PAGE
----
Advertisement

Constructing the Urban Citizen: How Public Knowledge Is Translated into Urban Planning Processes

  • Monika Kurath
Chapter

Abstract

Public consultation has been established as a legally mandatory step in land use planning processes in most Western societies. Recent trends point to a growing interest to exceed this mandatory format and to engage citizens at a wide variety of ways. Using Irwin’s (Public Understanding of Science 10 (1): 1–18, 2001) concept of the “scientific citizen”, this chapter draws parallels between science and planning with regard to public engagement. Empirical material from two case studies is used to trace the construction of the “urban citizen” in two public engagement approaches. As a conclusion, it is argued that the framing of the urban citizen in certain public engagement approaches is not necessarily related to their democratic qualities or deliberative deficits in the translation of public knowledge into urban planning processes.

References

  1. Bodmer, W.S., et al. 1985. The Public Understanding of Science. London: The Royal Society.Google Scholar
  2. Bogner, Alexander, and Wolfgang Menz. 2009. Experteninterviews: Theorien, Methoden, Anwendungsfelder. Wiesbaden: Verlag für Sozialwissenschaften.Google Scholar
  3. Brabham, Daren C. 2009. Crowdsourcing the Public Participation Process for Planning Projects. Planning Theory 8 (3): 242–262.CrossRefGoogle Scholar
  4. Chilvers, Jason, and Matthew Kearnes. 2016. Science, Democracy and Emergent Publics. In Remaking Participation: Science, Environment and Emergent Publics, ed. J. Chilvers and Matthew Kearnes, 1–28. London and New York: Earthscan-Routledge.Google Scholar
  5. Cullingworth, Barry J. 1993. The Political Culture of Planning: American Land Use Planning in Comparative Perspective. New York and London: Routledge.Google Scholar
  6. Davies, Sarah R., Cynthia Selin, Gretchen Gano, and Ângela Guimarães Pereira. 2012. Citizen Engagement and Urban Change: Three Case Studies of Material Deliberation. Cities 29: 351–357.CrossRefGoogle Scholar
  7. de Solla Price, Derek J. 1967. Little Science, Big Science. New York: Columbia University Press.Google Scholar
  8. Die Presse. 2014. Stadtentwicklung in Wien: Mehr Wohnraum. Die Presse, January 29.Google Scholar
  9. Emerson, R.M., R.I. Fretz, and L.L. Shaw. 2001. Participant Observation and Fieldnotes. In Handbook of Ethnography, ed. Paul Atkinson, Amanda Coffey, Sara Delamont, John Lofland, and Lyn Lofland. Thousand Oaks: Sage.Google Scholar
  10. Emerson, Robert M., Rachel I. Fretz, and Linda L. Shaw. 2011. Writing Ethnographic Fieldnotes. 2nd ed. Chicago: University of Chicago Press.CrossRefGoogle Scholar
  11. Fainstein, Susan. 2000. New Directions in Planning Theory. Urban Affairs Review 35 (4): 451–478.CrossRefGoogle Scholar
  12. Felt, Ulrike. 2016. The Temporal Choreographies of Participation: Thinking Innovation and Society from a Time-Sensitive Perspective. In Remaking Participation: Science, Environment and Emergent Publics, ed. Jason Chilvers and Matthew Kearnes, 178–198. London and New York: Earthscan-Routledge.Google Scholar
  13. Felt, Ulrike, Brian Wynne, Michel Callon, Maria Eduarda Gonçalves, Sheila Jasanoff, Maria Jepsen, Pierre-Benoît Joly, et al. 2007. Taking European Knowledge Society Seriously. Luxembourg: European Commission.Google Scholar
  14. Felt, U., J. Igelsböck, A. Schikowitz, and T. Völker. 2012. Challenging Participation in Sustainability Research. International Journal of Deliberative Mechanisms in Science 1 (1): 4–34.Google Scholar
  15. Forester, John. 1999. The Deliberative Practitioner: Encouraging Participatory Planning Processes. Cambridge, MA: MIT Press.Google Scholar
  16. Grove-White, Robin, Matthew Kearnes, Paul Miller, Phil Macnaghten, James Wilsdon, and Brian Wynne. 2004. Bio-to-Nano? Learning the Lessons, Interrogating the Comparison. A Working Paper by the Institute for Environment, Philosophy and Public Policy, Lancaster University and Demos. Lancaster: Demos/Lancaster University.Google Scholar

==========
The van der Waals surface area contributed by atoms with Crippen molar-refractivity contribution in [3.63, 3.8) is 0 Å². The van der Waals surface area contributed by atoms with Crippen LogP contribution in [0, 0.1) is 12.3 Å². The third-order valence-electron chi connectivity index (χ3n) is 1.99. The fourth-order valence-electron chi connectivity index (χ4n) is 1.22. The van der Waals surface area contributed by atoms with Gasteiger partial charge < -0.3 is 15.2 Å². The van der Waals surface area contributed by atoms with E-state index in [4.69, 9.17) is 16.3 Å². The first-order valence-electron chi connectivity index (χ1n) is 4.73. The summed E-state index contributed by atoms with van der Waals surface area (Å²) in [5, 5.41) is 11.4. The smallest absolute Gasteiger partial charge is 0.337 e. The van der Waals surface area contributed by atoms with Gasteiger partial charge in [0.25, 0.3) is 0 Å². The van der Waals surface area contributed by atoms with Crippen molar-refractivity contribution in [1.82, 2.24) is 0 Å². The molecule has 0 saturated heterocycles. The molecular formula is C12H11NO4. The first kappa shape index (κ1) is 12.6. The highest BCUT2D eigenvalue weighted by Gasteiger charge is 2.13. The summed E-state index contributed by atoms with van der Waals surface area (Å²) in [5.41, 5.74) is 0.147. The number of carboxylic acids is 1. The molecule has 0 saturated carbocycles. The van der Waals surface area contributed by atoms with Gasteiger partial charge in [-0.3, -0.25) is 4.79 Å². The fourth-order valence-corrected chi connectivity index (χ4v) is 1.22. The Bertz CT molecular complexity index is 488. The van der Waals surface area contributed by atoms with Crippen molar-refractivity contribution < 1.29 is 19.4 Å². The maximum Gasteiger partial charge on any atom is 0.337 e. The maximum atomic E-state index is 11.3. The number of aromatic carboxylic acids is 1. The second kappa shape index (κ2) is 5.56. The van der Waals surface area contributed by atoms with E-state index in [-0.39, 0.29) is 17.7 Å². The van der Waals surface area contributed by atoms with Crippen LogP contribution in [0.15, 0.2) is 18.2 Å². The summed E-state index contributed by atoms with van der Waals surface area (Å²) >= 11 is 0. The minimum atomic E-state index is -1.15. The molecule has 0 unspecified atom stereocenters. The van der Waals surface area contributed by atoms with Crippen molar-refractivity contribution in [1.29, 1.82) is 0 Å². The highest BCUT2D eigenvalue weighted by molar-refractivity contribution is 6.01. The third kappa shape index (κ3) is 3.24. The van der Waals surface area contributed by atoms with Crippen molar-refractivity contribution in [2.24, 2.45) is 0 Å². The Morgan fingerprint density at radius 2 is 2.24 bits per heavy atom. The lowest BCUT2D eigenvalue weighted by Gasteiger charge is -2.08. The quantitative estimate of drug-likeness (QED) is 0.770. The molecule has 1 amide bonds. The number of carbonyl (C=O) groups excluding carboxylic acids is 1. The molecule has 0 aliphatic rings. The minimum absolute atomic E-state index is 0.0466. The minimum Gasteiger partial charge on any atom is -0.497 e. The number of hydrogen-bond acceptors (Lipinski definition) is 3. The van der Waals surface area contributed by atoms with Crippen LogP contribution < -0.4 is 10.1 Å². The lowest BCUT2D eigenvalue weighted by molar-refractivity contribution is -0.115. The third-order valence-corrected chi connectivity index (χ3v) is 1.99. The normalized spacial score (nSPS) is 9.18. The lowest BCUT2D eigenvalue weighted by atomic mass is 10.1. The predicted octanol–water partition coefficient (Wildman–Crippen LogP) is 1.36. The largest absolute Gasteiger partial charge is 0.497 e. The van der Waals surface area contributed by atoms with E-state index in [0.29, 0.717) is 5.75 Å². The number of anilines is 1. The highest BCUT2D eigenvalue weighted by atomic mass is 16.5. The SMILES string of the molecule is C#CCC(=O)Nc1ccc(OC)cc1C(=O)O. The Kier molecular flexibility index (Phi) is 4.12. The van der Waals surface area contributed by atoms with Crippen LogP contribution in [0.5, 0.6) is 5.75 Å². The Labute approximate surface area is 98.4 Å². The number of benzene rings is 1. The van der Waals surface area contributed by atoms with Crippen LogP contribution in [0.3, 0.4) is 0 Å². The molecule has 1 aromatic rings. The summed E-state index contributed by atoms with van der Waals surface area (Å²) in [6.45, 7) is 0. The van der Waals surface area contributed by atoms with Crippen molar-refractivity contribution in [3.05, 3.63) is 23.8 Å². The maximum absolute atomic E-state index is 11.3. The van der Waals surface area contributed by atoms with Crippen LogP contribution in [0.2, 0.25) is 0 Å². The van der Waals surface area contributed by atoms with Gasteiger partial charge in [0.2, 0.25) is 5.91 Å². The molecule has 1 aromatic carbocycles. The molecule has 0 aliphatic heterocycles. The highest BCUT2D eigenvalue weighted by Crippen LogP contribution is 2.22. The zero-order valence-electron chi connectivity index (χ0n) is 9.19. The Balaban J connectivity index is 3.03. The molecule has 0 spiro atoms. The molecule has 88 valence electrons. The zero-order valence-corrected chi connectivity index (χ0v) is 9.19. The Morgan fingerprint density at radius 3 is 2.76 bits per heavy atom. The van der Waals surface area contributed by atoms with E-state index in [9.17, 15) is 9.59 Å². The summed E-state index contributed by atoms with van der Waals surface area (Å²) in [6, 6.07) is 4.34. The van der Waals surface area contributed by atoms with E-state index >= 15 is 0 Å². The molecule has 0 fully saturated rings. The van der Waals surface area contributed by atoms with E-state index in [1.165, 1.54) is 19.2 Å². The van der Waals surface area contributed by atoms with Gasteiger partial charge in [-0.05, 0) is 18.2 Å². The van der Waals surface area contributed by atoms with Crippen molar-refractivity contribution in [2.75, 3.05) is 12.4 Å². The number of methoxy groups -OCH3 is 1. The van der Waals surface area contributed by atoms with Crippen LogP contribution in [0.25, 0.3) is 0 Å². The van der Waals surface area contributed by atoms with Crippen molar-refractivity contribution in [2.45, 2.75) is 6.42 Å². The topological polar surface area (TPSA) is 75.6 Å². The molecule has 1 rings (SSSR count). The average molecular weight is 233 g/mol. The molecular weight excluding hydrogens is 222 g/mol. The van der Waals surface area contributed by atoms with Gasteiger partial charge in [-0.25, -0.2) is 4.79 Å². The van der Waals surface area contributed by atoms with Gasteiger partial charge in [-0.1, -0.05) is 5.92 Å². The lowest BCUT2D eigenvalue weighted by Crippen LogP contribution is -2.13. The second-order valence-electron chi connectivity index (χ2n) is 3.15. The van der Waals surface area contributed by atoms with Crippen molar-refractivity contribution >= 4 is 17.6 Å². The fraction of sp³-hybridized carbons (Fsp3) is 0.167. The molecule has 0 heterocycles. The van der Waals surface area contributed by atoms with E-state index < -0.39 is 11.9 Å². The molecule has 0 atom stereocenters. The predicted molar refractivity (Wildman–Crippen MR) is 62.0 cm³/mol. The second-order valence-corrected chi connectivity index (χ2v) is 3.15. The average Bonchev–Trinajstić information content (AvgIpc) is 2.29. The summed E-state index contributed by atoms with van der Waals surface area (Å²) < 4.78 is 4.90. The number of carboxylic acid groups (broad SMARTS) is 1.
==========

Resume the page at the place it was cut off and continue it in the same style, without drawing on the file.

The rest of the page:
17. Hagendijk, Rob P. 2004. The Public Understanding of Science and Public Participation in Regulated Worlds. Minerva 42: 41–59.CrossRefGoogle Scholar
  18. Hagendijk, Rob, and Alan Irwin. 2006. Public Deliberation and Governance: Engaging with Science and Technology in Contemporary Europe. Minerva 44: 167–184.CrossRefGoogle Scholar
  19. Healey, Patsy. 1997. Collaborative Planning: Shaping Places in Fragmented Societies. London: Macmillan.CrossRefGoogle Scholar
  20. ———. 2003. Collaborative Planning in Perspective. Planning Theory 2 (2): 101–123.CrossRefGoogle Scholar
  21. Hengartner, Thomas, and Anna Schindler, eds. 2014. Wachstumsschmerzen. Gesellschaftliche Herausforderungen der Stadtentwicklung und ihre Bedeutung für Zürich. Zürich: Seismo.Google Scholar
  22. Hommels, Anique. 2005. Studying Obduracy in the City: Toward a Productive Fusion Between Technology Studies and Urban Studies. Science, Technology & Human Values 30 (3): 323–351.CrossRefGoogle Scholar
  23. ———. 2010. Changing Obdurate Urban Objects: The Attempts to Reconstruct the Highway through Maastricht. In Urban Assemblages: How Actor-Network Theory Changes Urban Studies, ed. Ignacio Farias and Thomas Bender, 139–160. London: Routledge.Google Scholar
  24. Irwin, Alan. 2001. Constructing the Scientific Citizen: Science and Democracy in the Biosciences. Public Understanding of Science 10 (1): 1–18.CrossRefGoogle Scholar
  25. ———. 2014. From Deficit to Democracy (Re-Visited). Public Understanding of Science 23 (1): 71–76.CrossRefGoogle Scholar
  26. ———. 2015. On the Local Constitution of Global Futures: Science and Democratic Engagement in a Decentred World. Nordic Journal of Science and Technology 3 (2): 24–32.CrossRefGoogle Scholar
  27. Irwin, Alan, and Maja Horst. 2016. Engaging in a Decentred World: Overflows, Ambiguities and the Governance of Climate Change. In Remaking Participation: Science, Environment and Emergent Publics, ed. Jason Chilvers and Matthew Kearnes, 64–80. London and New York: Earthscan-Routledge.Google Scholar
  28. Irwin, Alan, and Mike Michael. 2003. Science, Social Theory and Public Knowledge. Maidenhead, Berks: Open University Press.Google Scholar
  29. Irwin, Alan, and Brian Wynne. 1996. Misunderstanding Science? The Public Reconstruction of Science and Technology. Cambridge: Cambridge University Press.CrossRefGoogle Scholar